Boch Honda presented no evidence that pins had actually resulted in damage or injury. The majority noted “Although the record does contain evidence that employees have caused damage to vehicles, none of that damage was shown or even asserted to be related to employee pins”. The handbook did not include any statement even arguably linking the rule to safety considerations, the Board added.
The policy stated that “[t]he purpose of the Dress Code/Personal Hygiene Policy is to ensure that employee dress and personal hygiene are consistent with their job functions and the Company’s interest in presenting a professional image to the public.”
“Employees would reasonably understand that image, not safety, was the [dealership’s] justification for the entire rule, including its ban on pins,” the majority wrote. “For all these reasons, we find that the [dealership] has not demonstrated special circumstances justifying its overly broad rule, and therefore the [dealership’s] maintenance of the rule violated Section 8(a)(1).”
The Board ordered that Boch cease and desist from maintaining the unlawful dress code policy, rescind the provision from the handbook and furnish an insert to employees with a lawful version, and post a notice about the order.
A dissenting member wrote separately to explain he would uphold the ALJ’s ruling with regard to the pin ban. “Automobiles are expensive, and the [dealership] has demonstrated that it experiences significant annual losses as a result of property damage to its vehicles,” member Harry I. Johnson, III wrote. “Because it is reasonably foreseeable that sharp objects could scratch, rip, fall into the internal compartments of, or otherwise damage the vehicles, the judge correctly found that special circumstances exist that justify the [dealership’s] prohibition.”
The panel also considered a social media policy instituted by Boch in the 2010 employee handbook but later removed in a 2013 version. While the majority found that the rescission was ineffective as a repudiation of the unlawful social media provisions because the dealership failed to provide employees with assurances that it would not interfere with employees’ Section 7 rights in the future, Johnson disagreed.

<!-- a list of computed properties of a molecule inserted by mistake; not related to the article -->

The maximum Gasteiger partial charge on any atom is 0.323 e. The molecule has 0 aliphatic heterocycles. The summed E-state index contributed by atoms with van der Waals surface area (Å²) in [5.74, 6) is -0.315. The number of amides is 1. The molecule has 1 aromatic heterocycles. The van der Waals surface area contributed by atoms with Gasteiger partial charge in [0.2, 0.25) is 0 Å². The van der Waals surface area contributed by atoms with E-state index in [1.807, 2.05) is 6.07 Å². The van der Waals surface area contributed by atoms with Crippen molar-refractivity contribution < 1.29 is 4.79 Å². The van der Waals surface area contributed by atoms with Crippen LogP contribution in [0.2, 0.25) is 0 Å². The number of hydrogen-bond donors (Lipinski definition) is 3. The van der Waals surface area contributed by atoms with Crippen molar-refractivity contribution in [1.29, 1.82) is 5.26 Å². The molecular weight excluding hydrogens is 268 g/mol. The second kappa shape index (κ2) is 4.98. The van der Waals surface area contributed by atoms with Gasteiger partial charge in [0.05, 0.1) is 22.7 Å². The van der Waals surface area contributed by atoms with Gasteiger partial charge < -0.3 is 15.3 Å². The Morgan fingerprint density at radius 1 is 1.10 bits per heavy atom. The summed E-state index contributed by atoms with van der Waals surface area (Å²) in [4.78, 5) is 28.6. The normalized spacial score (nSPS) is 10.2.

Not only did the employer remove the social media policy, it worked collaboratively with the NLRB to draft a compliant provision for the 2013 edition, he wrote.
“[W]e should recognize that the best, quickest way to achieve universal handbook legal compliance with Section 7 standards is to encourage employers to involve the Agency in redrafting provisions rather than to effectively punish them,” the dissent said. “Doing so discourages respondents from taking such actions to remedy alleged unfair labor practices far more promptly than after times lengthy and expensive litigation.”
- Your dress code policy may attract attention.
- policies which prohibit employees from wearing insignias and “message clothing” if they interacted with the public is overly broad
- dealership’s justification for the rule—maintaining its public image—did not constitute a special circumstance justifying its prohibition,
- policies which prohibit wearing pins may be overbroad
- National Labor Relations Board recently ordered dealer to cease and desist from maintaining the unlawful dress code policy, rescind the provision from the handbook and furnish an insert to employees with a lawful version, and post a notice about the order.